Whither the Plain Female Protagonist? On “Great Beauty” in Literature
Lucinda Rosenfeld Has Some Questions
Not long ago, I re-read Milan Kundera’s 1984 novel, The Unbearable Lightness of Being, which is about the lives of a priapic surgeon named Tomas and his lovers during the Prague Spring. I hadn’t read the book since my early twenties. But I recalled it being deeply romantic and was curious to see how it held up.
The first thing I noticed was that neither of the two main female characters—Tereza and Sabina—has any distinct identity apart from her respective visual and erotic appeal. Kundera makes Sabina an artist, but mostly to the extent that she’s occasionally taken to wielding a paintbrush while dressed in lingerie. Meanwhile, Tomas’s much younger, occasional waitress wife, Tereza, appears to spend her days lying around, pining for her unfaithful husband.
What the book lacked was equally glaring: in Kundera’s fictional universe, “unattractive” women barely seem to exist. The one character in the novel who is said to be plain—the student with whom a professor named Franz takes up after Sabina leaves him—doesn’t even get awarded a name but is referred to simply as “the girl with the oversized glasses.”
Even more gratuitously, when the narrator encounters an overweight woman at the spa, the author describes her as a “rack for four pouches,” whose soul, if it reflects her body—he writes—“must be monstrous.” She, too, gets no name.
But if Kundera’s objectification of his female characters represents an extreme—and the book for which he’s most famous was published almost forty years ago—a cursory review of Western literature and fiction suggests that the instinct to render fictional heroines “hot” has both a long history and one which continues to this day. Indeed, an astonishing number of our so-called “great books,” from The Odyssey to The Divine Comedy, Madame Bovary to Anna Karenina, Tess of the Dubervilles to Sister Carrie to The House of Mirth, feature the seemingly inescapable trope of the “great beauty.” Conversely, few classical authors, male or female, even go so far as to feature a plain female protagonist—with a few notable exceptions.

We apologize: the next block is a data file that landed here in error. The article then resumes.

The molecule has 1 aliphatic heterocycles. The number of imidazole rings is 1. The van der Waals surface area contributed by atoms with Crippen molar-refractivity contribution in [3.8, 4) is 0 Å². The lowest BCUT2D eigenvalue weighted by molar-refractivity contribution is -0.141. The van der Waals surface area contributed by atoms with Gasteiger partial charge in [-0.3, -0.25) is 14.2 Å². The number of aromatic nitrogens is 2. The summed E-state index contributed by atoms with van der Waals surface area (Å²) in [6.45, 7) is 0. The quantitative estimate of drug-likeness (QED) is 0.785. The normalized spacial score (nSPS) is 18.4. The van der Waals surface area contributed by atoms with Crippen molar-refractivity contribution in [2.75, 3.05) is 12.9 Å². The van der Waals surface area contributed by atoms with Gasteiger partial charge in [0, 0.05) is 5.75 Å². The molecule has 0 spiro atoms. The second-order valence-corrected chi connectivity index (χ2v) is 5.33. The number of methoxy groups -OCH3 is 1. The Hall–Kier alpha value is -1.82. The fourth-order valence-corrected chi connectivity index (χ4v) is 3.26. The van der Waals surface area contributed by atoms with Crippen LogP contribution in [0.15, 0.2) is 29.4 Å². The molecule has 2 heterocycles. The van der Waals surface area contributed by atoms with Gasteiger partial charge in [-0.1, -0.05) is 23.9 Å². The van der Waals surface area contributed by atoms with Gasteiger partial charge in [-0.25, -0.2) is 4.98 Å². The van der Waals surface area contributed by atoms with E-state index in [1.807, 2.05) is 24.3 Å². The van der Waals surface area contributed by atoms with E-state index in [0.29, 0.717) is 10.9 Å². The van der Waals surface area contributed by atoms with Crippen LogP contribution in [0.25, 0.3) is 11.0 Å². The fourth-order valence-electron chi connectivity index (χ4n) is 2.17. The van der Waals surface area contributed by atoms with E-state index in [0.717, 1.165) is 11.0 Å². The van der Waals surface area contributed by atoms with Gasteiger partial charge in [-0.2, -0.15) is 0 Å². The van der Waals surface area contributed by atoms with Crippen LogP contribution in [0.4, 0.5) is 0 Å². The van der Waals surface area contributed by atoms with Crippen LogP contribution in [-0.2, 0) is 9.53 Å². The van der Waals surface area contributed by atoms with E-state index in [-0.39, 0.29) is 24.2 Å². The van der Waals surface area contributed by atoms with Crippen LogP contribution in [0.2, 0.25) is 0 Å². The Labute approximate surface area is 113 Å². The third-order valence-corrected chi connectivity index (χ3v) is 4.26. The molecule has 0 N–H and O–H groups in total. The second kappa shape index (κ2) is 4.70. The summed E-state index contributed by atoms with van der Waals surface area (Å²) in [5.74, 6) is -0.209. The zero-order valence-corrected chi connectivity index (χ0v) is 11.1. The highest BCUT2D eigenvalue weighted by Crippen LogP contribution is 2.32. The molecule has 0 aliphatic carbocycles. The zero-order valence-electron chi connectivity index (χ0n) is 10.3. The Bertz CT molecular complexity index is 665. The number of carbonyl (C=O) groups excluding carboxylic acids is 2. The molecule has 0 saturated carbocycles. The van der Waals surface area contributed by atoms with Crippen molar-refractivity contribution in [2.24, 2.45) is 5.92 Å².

In Jane Eyre, Bronte paints her eponymous heroine as small and visually unremarkable, casting Jane’s story as not just a journey out of poverty and hopelessness but one from unwanted invisibility to recognition. What’s more, in a move that seems startling modern, during Jane’s first proper meeting with her new boss, Bronte depicts Mr. Rochester as the one who is “on display.” Suddenly cognizant that Jane has been staring at him, he asks if she finds him handsome. After Jane admits that the answer is “no”—and Rochester takes offense—Jane tries to walk back her answer: “I ought to have implied that it is not easy to give an impromptu answer to a question about appearances; that tastes mostly differ; and that beauty is of little consequence or something of that sort.”
“Beauty of little consequence, indeed!” he demurs.
Jane protests once more. But the revelation that Rochester’s much older, insane, racially ambiguous wife, Bertha, is hidden away in the attic throws Jane’s youth (and whiteness) into relief, rendering Rochester’s argument the more believable of the two.
Austen similarly paints Elizabeth Bennet of Pride & Prejudice as more gifted with her tongue than with her looks—at least initially. On first meeting her, Mr. Darcy describes her “tolerable, but not handsome enough to tempt me.” Yet before twenty pages are up, Austen appears to change her tune, refashioning Lizzie—at least through Darcy’s eyes—as a “pretty woman” with “fine eyes.”